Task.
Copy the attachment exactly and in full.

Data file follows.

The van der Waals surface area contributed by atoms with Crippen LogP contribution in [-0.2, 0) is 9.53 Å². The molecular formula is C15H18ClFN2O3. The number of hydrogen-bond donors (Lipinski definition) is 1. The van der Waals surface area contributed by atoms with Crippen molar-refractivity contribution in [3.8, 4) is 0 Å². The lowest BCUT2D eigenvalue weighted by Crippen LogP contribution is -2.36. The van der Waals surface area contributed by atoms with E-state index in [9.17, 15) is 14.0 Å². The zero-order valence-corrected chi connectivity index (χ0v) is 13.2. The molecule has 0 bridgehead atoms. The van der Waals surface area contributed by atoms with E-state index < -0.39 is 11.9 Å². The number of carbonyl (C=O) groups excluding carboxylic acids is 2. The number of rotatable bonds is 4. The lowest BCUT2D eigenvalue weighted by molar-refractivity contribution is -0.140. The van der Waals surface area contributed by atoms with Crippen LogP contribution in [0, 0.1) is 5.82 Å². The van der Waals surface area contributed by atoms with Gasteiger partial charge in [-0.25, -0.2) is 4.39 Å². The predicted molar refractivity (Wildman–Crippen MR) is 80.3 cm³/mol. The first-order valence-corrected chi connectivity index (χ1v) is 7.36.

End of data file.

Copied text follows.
The van der Waals surface area contributed by atoms with Crippen LogP contribution in [-0.2, 0) is 9.53 Å². The molecular formula is C15H18ClFN2O3. The number of hydrogen-bond donors (Lipinski definition) is 1. The van der Waals surface area contributed by atoms with Crippen molar-refractivity contribution in [3.8, 4) is 0 Å². The lowest BCUT2D eigenvalue weighted by Crippen LogP contribution is -2.36. The van der Waals surface area contributed by atoms with E-state index in [9.17, 15) is 14.0 Å². The zero-order valence-corrected chi connectivity index (χ0v) is 13.2. The molecule has 0 bridgehead atoms. The van der Waals surface area contributed by atoms with E-state index < -0.39 is 11.9 Å². The number of carbonyl (C=O) groups excluding carboxylic acids is 2. The number of rotatable bonds is 4. The lowest BCUT2D eigenvalue weighted by molar-refractivity contribution is -0.140. The van der Waals surface area contributed by atoms with Crippen LogP contribution in [0, 0.1) is 5.82 Å². The van der Waals surface area contributed by atoms with Gasteiger partial charge in [-0.25, -0.2) is 4.39 Å². The predicted molar refractivity (Wildman–Crippen MR) is 80.3 cm³/mol. The first-order valence-corrected chi connectivity index (χ1v) is 7.36.